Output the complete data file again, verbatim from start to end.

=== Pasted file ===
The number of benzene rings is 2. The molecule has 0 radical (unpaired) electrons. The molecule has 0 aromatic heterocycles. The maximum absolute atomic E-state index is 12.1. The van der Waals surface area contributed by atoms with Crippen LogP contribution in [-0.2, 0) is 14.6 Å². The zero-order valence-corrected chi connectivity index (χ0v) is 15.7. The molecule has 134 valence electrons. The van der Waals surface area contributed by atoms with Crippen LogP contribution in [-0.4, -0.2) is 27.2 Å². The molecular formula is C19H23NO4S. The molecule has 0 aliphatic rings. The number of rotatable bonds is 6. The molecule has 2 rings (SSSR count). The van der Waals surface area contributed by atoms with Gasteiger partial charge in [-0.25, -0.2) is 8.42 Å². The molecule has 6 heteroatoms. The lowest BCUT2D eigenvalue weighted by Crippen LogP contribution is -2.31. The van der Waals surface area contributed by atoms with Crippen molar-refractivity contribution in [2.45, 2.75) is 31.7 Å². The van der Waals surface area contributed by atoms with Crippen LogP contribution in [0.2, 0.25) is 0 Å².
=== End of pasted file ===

The number of benzene rings is 2. The molecule has 0 radical (unpaired) electrons. The molecule has 0 aromatic heterocycles. The maximum absolute atomic E-state index is 12.1. The van der Waals surface area contributed by atoms with Crippen LogP contribution in [-0.2, 0) is 14.6 Å². The zero-order valence-corrected chi connectivity index (χ0v) is 15.7. The molecule has 134 valence electrons. The van der Waals surface area contributed by atoms with Crippen LogP contribution in [-0.4, -0.2) is 27.2 Å². The molecular formula is C19H23NO4S. The molecule has 0 aliphatic rings. The number of rotatable bonds is 6. The molecule has 2 rings (SSSR count). The van der Waals surface area contributed by atoms with Gasteiger partial charge in [-0.25, -0.2) is 8.42 Å². The molecule has 6 heteroatoms. The lowest BCUT2D eigenvalue weighted by Crippen LogP contribution is -2.31. The van der Waals surface area contributed by atoms with Crippen molar-refractivity contribution in [2.45, 2.75) is 31.7 Å². The van der Waals surface area contributed by atoms with Crippen LogP contribution in [0.2, 0.25) is 0 Å².